OEC lists 51 items (assuming you consolidate the image preset options –more on that later) describing the OEC 9900 C-arm in their technical data brochure. That's a lot of features with, potentially, a lot of chances to show you that the 9900 is a better machine than the OEC 9800. However, on the more pragmatic side of things, the OEC 9800 is more common, more affordable, and well-proven as a workhorse in its own right. So, how do these two C-arms really stack up side-by-side? Take a look at the graphic below to see for yourself, or keep reading for a summary.
Of the aforementioned 51 descriptors, 44 of them are the exact same as the 9800. For you math nerds, that is an 86.2% overlap. That being said, it’s probably faster to say what is different.
For the 9900:
Added HIPAA Secure View
Did away with the floppy drives in favor of USB/DVD
Added pre-set image profiles for each configuration
Increased the onboard static image storage dramatically
"Re-branded” the basic Vas 8 FPS as the PM care 8 FPS and the OEC 9800 Neurovascular 30 FPS became the OEC 9900 Vascular MTS.
The Long(er) Version:
The X-ray tube, generator, image intensifier, steering, hardware, and C-arm movements are all the same. If you’re used to the 9800, the 9900 will have a similar feel and footprint.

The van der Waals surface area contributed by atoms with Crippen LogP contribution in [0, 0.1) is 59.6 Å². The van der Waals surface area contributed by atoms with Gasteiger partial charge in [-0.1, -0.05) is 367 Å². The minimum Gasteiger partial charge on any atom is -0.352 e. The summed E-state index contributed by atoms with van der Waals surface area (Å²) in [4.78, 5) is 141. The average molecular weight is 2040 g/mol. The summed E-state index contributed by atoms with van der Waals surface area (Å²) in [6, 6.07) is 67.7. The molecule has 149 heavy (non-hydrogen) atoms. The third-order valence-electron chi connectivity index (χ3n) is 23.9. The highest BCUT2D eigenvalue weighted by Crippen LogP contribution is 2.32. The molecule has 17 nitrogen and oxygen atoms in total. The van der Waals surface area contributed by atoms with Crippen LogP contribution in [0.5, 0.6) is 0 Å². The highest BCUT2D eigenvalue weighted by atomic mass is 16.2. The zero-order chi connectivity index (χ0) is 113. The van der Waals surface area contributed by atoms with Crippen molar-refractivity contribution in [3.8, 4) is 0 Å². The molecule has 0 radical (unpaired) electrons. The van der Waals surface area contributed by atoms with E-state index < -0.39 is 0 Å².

The monitors are quite different on the 9900. These systems have flatscreen monitors on an articulating boom arm. They are also a higher resolution than the monitors on the 9800, but they still process the same signal (see below). The touchscreen technology of the 9900 monitors is also improved.
The hard drives of the 9900 are more modern and have much larger capacity.
Both the 9800 and 9900 have the same 1k x 1k x 16 imaging chain.
Where the 9900 wins
Improvements on some of the higher-level vascular features
Articulating flatscreen monitor displays
Where the 9800 Wins
Being that the 9800 is extremely similar to the 9900, it really only "wins" in one area: price point. Of course, this means that many of the same tasks one could perform on a 9900 (especially tasks that use the GSP or ESP software platforms) can be done on a 9800, and for a lower capital expense.
There are compelling reasons to consider both of these systems. The choice of which one is better will come down to the individual facility. But, if pressed for a recommendation either way, we might say:
Facilities that do a lot of vascular work could benefit from the improved software features of the OEC 9900
Facilities that do basic surgery or pain management can get what they need from a 9800 without buying features they won't use.
Facilities that would like a middle ground between more modern functionality and cost can find it through an OEC 9800 with upgraded monitors, storage space, and wireless controls.
Chris Sharrock is the Vice President of Healthcare Solutions at Block Imaging. Each day Chris sets out to provide the best equipment, parts, and service solutions for healthcare facilities across the world. Outside of work Chris enjoys playing in a band, and spending time at the lake with his family.